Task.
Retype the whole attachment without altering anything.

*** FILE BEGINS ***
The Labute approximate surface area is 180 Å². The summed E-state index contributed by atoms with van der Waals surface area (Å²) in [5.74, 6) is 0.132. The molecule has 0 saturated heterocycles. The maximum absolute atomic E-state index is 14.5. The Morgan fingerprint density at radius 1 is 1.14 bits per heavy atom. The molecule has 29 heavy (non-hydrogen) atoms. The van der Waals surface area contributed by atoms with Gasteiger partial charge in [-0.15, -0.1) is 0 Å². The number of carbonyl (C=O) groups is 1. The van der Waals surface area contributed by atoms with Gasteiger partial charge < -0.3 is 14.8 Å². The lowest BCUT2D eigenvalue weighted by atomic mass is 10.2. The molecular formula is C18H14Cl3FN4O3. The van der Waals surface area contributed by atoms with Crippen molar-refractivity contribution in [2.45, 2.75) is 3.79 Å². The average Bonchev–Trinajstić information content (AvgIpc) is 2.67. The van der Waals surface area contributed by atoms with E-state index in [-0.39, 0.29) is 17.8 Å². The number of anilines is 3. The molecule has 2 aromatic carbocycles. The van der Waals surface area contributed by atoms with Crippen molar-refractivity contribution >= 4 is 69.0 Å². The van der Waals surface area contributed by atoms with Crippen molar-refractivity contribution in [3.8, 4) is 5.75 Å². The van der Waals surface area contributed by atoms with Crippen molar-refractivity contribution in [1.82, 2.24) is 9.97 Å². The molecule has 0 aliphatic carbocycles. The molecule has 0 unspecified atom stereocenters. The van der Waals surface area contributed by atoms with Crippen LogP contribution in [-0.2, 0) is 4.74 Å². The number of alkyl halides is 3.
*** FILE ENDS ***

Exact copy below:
The Labute approximate surface area is 180 Å². The summed E-state index contributed by atoms with van der Waals surface area (Å²) in [5.74, 6) is 0.132. The molecule has 0 saturated heterocycles. The maximum absolute atomic E-state index is 14.5. The Morgan fingerprint density at radius 1 is 1.14 bits per heavy atom. The molecule has 29 heavy (non-hydrogen) atoms. The van der Waals surface area contributed by atoms with Gasteiger partial charge in [-0.15, -0.1) is 0 Å². The number of carbonyl (C=O) groups is 1. The van der Waals surface area contributed by atoms with Gasteiger partial charge < -0.3 is 14.8 Å². The lowest BCUT2D eigenvalue weighted by atomic mass is 10.2. The molecular formula is C18H14Cl3FN4O3. The van der Waals surface area contributed by atoms with Crippen molar-refractivity contribution in [2.45, 2.75) is 3.79 Å². The average Bonchev–Trinajstić information content (AvgIpc) is 2.67. The van der Waals surface area contributed by atoms with E-state index in [-0.39, 0.29) is 17.8 Å². The number of anilines is 3. The molecule has 2 aromatic carbocycles. The van der Waals surface area contributed by atoms with Crippen molar-refractivity contribution >= 4 is 69.0 Å². The van der Waals surface area contributed by atoms with Crippen molar-refractivity contribution in [3.8, 4) is 5.75 Å². The van der Waals surface area contributed by atoms with Crippen molar-refractivity contribution in [1.82, 2.24) is 9.97 Å². The molecule has 0 aliphatic carbocycles. The molecule has 0 unspecified atom stereocenters. The van der Waals surface area contributed by atoms with Crippen LogP contribution in [-0.2, 0) is 4.74 Å². The number of alkyl halides is 3.